• Samantha (unverified)

    "While there are some safety issues because LNG vapor is combustible (as are most fuels), when someone starts ranting about an LNG "spills" I know not to take them too seriously."

    In this case, the "ranter" happens to be someone who spent many years as manager of an LNG project for Marathon Oil in Russia. I would take him more seriously than just about anyone when it comes to LNG. I would certainly expect him to know much more about it than say, a venture capitalist with not much to lose and everything to gain from a FERC approval.

    I agree that the risk of an LNG accident is low, but why take a risk at all? I have seen nothing that leads me to believe that the so-called economic benefits of any of the Oregon proposals outweigh the risks to the environment (locally and globally), the potentially negative economic impacts, or the setback to renewable energy and efficiency measures statewide.

    The infrastructure mindset needs to change. The idea that we can continue building and burning and consuming at the current rate is not what I consider "progressive." Energy efficiency, passive solar building, and other conservation measures can go a long way towards circumventing development of a new fossil fuel infrastructure.

    In a recent article, the lieutenant governor of California implied that rather than building more natural gas developments on California's coast, the state can rely on LNG imports from the already approved Sempra Energy terminal in North Baja, and "in the long run if California needs more natural gas, it can get supplies that may come through one of the proposed Oregon-based receiving terminals..." (from NGI's Daily Gas Price Index posted Aug 21, 9:18 AM).

    Why should Oregonians believe that building the Palomar or Oregon LNG pipelines will lower the gas prices regionally? Gas from the Rockies is being diverted to the East Coast because the prices are higher there. It makes more sense to me to steer clear of a market-dependent energy supply and focus on energy independence.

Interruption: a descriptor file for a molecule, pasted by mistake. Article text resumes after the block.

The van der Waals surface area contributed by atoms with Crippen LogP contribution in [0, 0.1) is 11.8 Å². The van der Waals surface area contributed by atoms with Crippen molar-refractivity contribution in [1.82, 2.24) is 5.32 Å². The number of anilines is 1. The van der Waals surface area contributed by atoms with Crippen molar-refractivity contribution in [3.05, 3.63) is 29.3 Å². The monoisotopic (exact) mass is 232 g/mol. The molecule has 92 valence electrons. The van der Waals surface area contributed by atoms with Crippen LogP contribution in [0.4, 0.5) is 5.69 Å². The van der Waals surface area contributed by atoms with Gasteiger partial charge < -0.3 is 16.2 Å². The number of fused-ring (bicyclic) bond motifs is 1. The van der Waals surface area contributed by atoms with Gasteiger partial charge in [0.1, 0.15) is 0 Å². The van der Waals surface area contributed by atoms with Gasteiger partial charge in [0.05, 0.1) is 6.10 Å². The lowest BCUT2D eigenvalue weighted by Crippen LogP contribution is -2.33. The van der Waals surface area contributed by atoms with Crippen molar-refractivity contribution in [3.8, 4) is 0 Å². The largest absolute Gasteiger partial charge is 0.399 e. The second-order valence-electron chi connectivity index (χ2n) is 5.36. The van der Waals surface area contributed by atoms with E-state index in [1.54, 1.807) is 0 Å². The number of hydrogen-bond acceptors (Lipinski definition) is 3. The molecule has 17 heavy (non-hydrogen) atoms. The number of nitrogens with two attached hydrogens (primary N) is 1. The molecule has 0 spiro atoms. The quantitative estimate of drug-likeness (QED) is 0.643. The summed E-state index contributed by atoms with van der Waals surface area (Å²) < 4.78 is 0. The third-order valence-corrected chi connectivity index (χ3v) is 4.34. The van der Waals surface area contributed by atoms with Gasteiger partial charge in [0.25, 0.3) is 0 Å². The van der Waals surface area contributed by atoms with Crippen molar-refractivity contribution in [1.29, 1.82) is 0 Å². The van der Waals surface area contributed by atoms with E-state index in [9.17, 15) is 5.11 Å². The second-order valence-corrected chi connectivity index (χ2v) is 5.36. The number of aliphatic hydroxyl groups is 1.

• (Show?)
    Posted by: Samantha | Aug 22, 2007 3:43:45 PM "While there are some safety issues because LNG vapor is combustible (as are most fuels), when someone starts ranting about an LNG "spills" I know not to take them too seriously." In this case, the "ranter" happens to be someone who spent many years as manager of an LNG project for Marathon Oil in Russia.

    Show me an LNG project manager from anywhere who can cite any case of a "spill" being an environmental issue as opposed to an issue of combustible leak (i.e. a safety issue).

    As I said up-thread, the issue of safety vis-á-vis explosion are valid concerns (which I said at the outset) however anyone ranting about an environmental impact from "spills" is being disingenuous (at best) since a volatile liquid which is a safety threat because it turns into a combustible vapor, is not an environmental impact issue (i.e. a "spill") at all.

  • Tom Civiletti (unverified)

    Methane, the main constituent of natural gas, is a super-greenhouse gas. A spill, leak, release, or whatever-else-you-call-it of LNG would, indeed, have serious environmental impact. Rather than kill organisms in the vicinity [those that are not incinerated if the gas ignites] it would lead to an increase in the climate change that is endangering species all over the globe.

    But, hey, they need more gas in California.

  • dyspeptic (unverified)

    We need to put ALL of the resources available for energy exclusively into renewable, globally cool, energy sources. This LNG terminal would have been a bad idea 10 years ago, but it is a complete stinker today.

    It will always fail any direct cost/benefit comparison with greener, renewable sources, but the argument we need to be most careful to be sure doesn't go unchallenged is the idea that, as we move toward development of more renewable, green power sources, we need this on an interim basis because the green, renewable stuff is so hard and slow to develop. Don't let the camel's nose into the tent! Once this stuff is on line, any move to supplant it will be greeted with a chorus of "jobs! jobs! jobs!" and facile explanations of how sticking with LNG will save trees or something.

    In the meantime... Next time you buy a coffee maker, get the one with the insulated carafe instead of the glass one. The warmer under the glass carafe is a dumb watt-waster and just burns the coffee anyhow. Another watt-saver: put in a passive ventilation system that lets you ventilate your living area even if your windows are closed. You'll enjoy a cooler home without sacrificing security, privacy or quiet and save lots of watts on fan and AC.